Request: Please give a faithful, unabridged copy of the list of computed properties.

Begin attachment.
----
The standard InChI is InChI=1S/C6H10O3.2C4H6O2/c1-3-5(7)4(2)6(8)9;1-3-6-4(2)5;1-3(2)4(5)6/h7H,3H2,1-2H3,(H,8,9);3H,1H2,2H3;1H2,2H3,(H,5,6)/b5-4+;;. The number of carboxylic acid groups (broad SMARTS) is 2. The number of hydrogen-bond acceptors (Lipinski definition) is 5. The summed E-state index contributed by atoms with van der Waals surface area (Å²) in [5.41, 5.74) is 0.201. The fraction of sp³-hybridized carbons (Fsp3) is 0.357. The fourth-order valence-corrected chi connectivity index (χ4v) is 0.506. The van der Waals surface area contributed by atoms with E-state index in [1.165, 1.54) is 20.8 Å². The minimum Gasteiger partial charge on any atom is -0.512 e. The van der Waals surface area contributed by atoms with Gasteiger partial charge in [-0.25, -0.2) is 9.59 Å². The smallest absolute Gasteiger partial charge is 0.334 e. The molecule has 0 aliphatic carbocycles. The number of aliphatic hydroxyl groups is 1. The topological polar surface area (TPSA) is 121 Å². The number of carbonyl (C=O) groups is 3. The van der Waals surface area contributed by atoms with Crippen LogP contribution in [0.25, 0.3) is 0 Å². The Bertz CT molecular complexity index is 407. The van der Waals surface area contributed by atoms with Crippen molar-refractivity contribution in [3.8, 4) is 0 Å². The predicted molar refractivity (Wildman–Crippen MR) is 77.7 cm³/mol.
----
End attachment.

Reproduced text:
The standard InChI is InChI=1S/C6H10O3.2C4H6O2/c1-3-5(7)4(2)6(8)9;1-3-6-4(2)5;1-3(2)4(5)6/h7H,3H2,1-2H3,(H,8,9);3H,1H2,2H3;1H2,2H3,(H,5,6)/b5-4+;;. The number of carboxylic acid groups (broad SMARTS) is 2. The number of hydrogen-bond acceptors (Lipinski definition) is 5. The summed E-state index contributed by atoms with van der Waals surface area (Å²) in [5.41, 5.74) is 0.201. The fraction of sp³-hybridized carbons (Fsp3) is 0.357. The fourth-order valence-corrected chi connectivity index (χ4v) is 0.506. The van der Waals surface area contributed by atoms with E-state index in [1.165, 1.54) is 20.8 Å². The minimum Gasteiger partial charge on any atom is -0.512 e. The van der Waals surface area contributed by atoms with Gasteiger partial charge in [-0.25, -0.2) is 9.59 Å². The smallest absolute Gasteiger partial charge is 0.334 e. The molecule has 0 aliphatic carbocycles. The number of aliphatic hydroxyl groups is 1. The topological polar surface area (TPSA) is 121 Å². The number of carbonyl (C=O) groups is 3. The van der Waals surface area contributed by atoms with Crippen LogP contribution in [0.25, 0.3) is 0 Å². The Bertz CT molecular complexity index is 407. The van der Waals surface area contributed by atoms with Crippen molar-refractivity contribution in [3.8, 4) is 0 Å². The predicted molar refractivity (Wildman–Crippen MR) is 77.7 cm³/mol.